Why I am going to Antarctica

A journey to break the glass ceiling

Cécile Godde is a PhD student with CSIRO and the Queensland Alliance for Agriculture and Food Science(QAAFI) at The University of Queensland.

Cécile is studying sustainable grazing system intensification and is passionate about creating a healthier planet, but realises gender bias is still an obstacle for women in science. This passion has led Cécile to take part in a once-in-a-life-time experience, the Homeward Bound initiative, which involves an expedition to Antarctica.

Image: Map of the world showing grass biomass, produced by PhD student Cécile Godde

I want to make a change for a healthier planet

I graduated in 2014 in France, my home country, with a master’s degree in Agricultural and Environmental Sciences. I am currently a second year PhD candidate at CSIRO and QAAFI at the The University of Queensland.

Prior to starting my PhD, I worked for CSIRO, Greening Australia, the International Livestock Research Institute in Costa-Rica, MARS Inc. in Brazil, and the French governmental agency for organic agriculture, Agence BIO, in France.

I decided to do a PhD as I saw that it would enable me work internationally and take on greater responsibility in my career. I work on sustainable grazing systems intensification and I love it!

Although my PhD has a strong focus on agriculture, it incorporates many disciplines and areas of research: biodiversity, climate change, greenhouse gas emissions, animals, food security and human livelihoods, socio-economics, and policies.

Research, contrary to what many people think, is not all about doing some mystical calculations behind a closed door. In my research, I meet and collaborate with a lot of people, learn new things every day, write, design communication tools, give talks, interact with media, and travel.

It is a very exciting time to be a woman in science.

Opportunities do arise but far too slowly, and prejudices are pervasive. This is a considerable issue as we cannot address our environmental issues without solving gender inequalities.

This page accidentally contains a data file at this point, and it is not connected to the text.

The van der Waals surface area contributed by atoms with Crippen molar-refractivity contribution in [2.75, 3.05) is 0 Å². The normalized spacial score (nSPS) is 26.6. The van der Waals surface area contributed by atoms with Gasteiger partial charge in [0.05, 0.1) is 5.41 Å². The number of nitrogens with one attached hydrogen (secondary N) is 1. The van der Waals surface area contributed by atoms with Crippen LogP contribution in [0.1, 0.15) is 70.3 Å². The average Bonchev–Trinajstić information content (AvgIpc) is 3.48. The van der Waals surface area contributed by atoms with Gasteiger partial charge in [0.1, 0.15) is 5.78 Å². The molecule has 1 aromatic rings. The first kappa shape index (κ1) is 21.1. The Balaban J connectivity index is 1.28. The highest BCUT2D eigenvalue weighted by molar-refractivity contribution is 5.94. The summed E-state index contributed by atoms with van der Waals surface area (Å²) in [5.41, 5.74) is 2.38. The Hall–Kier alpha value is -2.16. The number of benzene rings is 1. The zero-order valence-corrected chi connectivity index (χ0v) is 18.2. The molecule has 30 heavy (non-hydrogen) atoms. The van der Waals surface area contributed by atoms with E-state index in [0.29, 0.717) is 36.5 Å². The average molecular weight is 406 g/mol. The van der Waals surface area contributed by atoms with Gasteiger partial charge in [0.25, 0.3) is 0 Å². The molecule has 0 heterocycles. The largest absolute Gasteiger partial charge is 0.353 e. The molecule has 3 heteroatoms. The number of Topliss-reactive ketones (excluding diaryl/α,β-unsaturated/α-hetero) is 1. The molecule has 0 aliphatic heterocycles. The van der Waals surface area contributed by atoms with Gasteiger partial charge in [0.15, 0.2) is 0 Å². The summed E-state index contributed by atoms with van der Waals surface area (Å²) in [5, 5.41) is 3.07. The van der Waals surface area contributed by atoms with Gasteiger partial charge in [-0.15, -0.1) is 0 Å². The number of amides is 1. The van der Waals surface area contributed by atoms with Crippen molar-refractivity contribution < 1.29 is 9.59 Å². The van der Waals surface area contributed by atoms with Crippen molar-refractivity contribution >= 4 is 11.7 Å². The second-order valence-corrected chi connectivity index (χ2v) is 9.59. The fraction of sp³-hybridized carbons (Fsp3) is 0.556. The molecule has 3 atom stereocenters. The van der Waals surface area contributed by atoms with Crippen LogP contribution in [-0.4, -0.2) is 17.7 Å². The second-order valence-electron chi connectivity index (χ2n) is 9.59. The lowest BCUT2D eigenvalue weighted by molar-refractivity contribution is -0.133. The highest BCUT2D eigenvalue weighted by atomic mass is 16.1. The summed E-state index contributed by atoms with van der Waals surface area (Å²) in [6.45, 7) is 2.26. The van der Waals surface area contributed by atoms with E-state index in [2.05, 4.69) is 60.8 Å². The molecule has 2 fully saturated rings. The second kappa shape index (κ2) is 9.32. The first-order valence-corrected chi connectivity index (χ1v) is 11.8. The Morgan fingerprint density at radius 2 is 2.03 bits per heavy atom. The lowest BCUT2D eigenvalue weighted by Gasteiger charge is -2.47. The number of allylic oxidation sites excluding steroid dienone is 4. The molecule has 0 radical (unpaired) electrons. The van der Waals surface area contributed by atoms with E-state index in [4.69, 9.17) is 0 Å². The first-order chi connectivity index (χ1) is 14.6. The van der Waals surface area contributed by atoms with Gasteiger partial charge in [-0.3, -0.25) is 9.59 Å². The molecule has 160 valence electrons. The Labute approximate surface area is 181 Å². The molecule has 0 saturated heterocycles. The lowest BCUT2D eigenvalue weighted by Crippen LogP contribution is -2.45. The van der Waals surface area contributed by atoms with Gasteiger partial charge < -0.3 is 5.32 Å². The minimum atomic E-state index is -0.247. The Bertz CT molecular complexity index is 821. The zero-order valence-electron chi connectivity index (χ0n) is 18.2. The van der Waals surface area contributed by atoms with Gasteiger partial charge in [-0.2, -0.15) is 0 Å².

Research and agriculture is a male-dominated sector, and this sad reality gave me a strong desire to make things change.

Mother Nature needs her daughters

Photo: William Bossen

I have the incredible opportunity, together with 79 other women from all around the world, to take part in a worldwide and world-class leadership, strategic and science initiative and outreach for women: the Homeward Bound initiative.

Over the next 10 years, the program aims to heighten the influence and impact of 1000 women with a science background in order to influence policy and decision-making as it shapes our planet.

Homeward Bound includes a year of leadership, strategic and communication training, culminating on a three-week voyage to Antarctica!

Why Antarctica? Antarctica is the frame or backdrop for the initiative. Women were widely discouraged from exploring the continent until the mid-20th century, and the United States prohibited American women to work in the region until 1969.

Antarctica is the last true wilderness on the planet, a precious and unique beauty. It is also an extremely fragile natural world, a critical barometer of our planet’s health and of our society’s behaviour and decisions. The ice is melting at very fast rates, so well past the time to act together for a more equitable and sustainable future.

This journey is going to be extremely enriching and intense: 80 women from 13 different countries and from all ages, in a confined environment for three weeks, questioning our society and questioning ourselves. Most of us will be out of our comfort zone. I am really looking forward to this experience and to the lively discussions we will have about how we can collectively make a change for a better world.

Follow Cécile's Homeward Bound journey